Meditate to slow down aging. (Course if you are a true yogi, you probably shouldn’t lie about your age.)
8) Emotional regulation
Emotional regulation or self-regulation is defined as 1) the ability to respond to an experience or stimuli with a range of emotions in a manner that is socially acceptable, yet 2) also flexible enough to permit spontaneous/ natural reactions. The first part means don’t react without thinking and lose it, that is if you are emotionally regulated and a car cuts you off, you don’t chase after the driver and rear end him in a fit of rage. Part two, being flexible means you don’t suppress all your emotions either, and turn into a knotted up automaton. Self-regulation means feeling and being aware of our emotions in a given situation and then making a conscious choice on what action to take.
We saw earlier how meditators showed significantly larger volumes of the right hippocampus. Studies also shows the grey matter in orbito-frontal area of the brain increase. Both the hippocampus and the orbital frontal cortex have been mapped for emotional regulation and response control. The orbitofrontal cortex in particular seems to let us defer certain immediate gratifications and suppress certain emotions in order to obtain greater long-term benefits. According to the researchers the increase of all this grey matter in these regions might account for meditators’ abilities abilities to cultivate positive emotions, retain emotional stability, and engage in mindful behavior.
Mediate for a balanced and aware emotional life.
9) Decrease pain
Two regions that are normally functionally connected, the anterior cingulate cortex (associated with registering unpleasant and painful stimuli) and parts of the prefrontal cortex, appear to become disconnected in meditators. A severed or weak connection means less pain messages are sent and received. The brain in turn removes or lessens the pain stimulation.
What’s interesting about one study is that the participants were not meditating while experiencing the pain, yet the same result existed. This was a permanent change in their brain which led to decreased pain.
Meditate for pain relief.
10) What about inner peace?
Now what about the need I brought up in my intro, the quality that at so many of my students are looking to cultivate, inner peace. Has meditation been scientifically proven to bring you inner peace? Here’s where those monks with the 10,000 hours come in.
Neuroscientist Richard Davidson, has led experiments comparing long time Buddhist meditating monks (each with at least 10,000 meditation hours logged) with volunteers who had just recently learned to meditate. The participants began meditating on compassion and lovingkindness to all beings, while hooked up to machinery that would record their brain waves.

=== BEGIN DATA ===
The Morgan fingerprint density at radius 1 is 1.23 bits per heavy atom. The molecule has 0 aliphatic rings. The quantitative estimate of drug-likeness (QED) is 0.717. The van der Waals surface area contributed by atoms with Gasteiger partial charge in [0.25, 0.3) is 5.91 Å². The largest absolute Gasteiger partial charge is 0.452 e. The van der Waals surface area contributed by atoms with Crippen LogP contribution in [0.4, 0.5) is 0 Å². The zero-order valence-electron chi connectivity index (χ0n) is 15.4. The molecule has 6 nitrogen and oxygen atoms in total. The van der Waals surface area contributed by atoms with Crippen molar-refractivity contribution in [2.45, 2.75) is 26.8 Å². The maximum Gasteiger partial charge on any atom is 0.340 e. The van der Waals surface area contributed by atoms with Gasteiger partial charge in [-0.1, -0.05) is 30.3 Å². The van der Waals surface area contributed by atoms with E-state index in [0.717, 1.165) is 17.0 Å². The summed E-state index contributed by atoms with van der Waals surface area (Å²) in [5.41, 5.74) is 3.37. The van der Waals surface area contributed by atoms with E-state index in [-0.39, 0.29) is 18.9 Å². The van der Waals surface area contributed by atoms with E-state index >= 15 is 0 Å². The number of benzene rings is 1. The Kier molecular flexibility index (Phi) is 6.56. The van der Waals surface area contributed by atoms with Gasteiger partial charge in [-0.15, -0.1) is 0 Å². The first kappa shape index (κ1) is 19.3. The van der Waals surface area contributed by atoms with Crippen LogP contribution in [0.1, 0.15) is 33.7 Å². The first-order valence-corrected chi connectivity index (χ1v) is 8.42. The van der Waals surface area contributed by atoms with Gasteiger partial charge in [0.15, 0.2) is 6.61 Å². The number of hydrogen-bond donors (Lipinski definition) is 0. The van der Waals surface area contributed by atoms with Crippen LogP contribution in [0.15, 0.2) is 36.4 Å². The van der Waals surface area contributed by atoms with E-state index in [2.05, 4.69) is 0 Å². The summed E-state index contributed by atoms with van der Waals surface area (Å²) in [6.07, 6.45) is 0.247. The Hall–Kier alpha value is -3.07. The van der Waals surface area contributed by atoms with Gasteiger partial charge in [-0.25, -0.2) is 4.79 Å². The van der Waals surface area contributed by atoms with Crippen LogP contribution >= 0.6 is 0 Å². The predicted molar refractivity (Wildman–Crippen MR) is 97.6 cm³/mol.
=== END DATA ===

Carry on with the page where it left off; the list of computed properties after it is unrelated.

As both groups were meditating one kind of brain wave measured very strong; gamma waves. Gamma waves are one of the highest frequency waves that can reach all parts of the brain. Theories associate them with genius IQ’s, peak concentration and unity consciousness / unconditional love. The newbie meditators experienced a slight rise in gamma wave activity, but when the monks began their meditation the levels of gamma waves kept rising and rising. The gamma waves of the monks were the largest ever recorded in humans (except for those having a seizure). And even after the monks stopped meditating they continued to emit high gamma waves.
Later Dr. Davidson took fMri’s scans of all his participants. The scans of both groups showed increased activity in the left prefrontal cortex, a region of the brain associated with self-control, happiness and compassion. In addition,the monks had much greater activation in brain regions called the right insula and caudate, a network associated with empathy. In all cases, while the long term meditators exhibited dramatic brain changes, there were positive changes for the short term meditators as well. So while 10,000 hours might be a lofty aspiration, even nominal mediation can increase your compassion, happiness and love.
So yes, meditate for inner peace and compassion.
So there you go 10 science backed reasons to meditate. Whatever reason you pick, I hope you will agree with science that practicing some meditation leads to a healthier and happier life.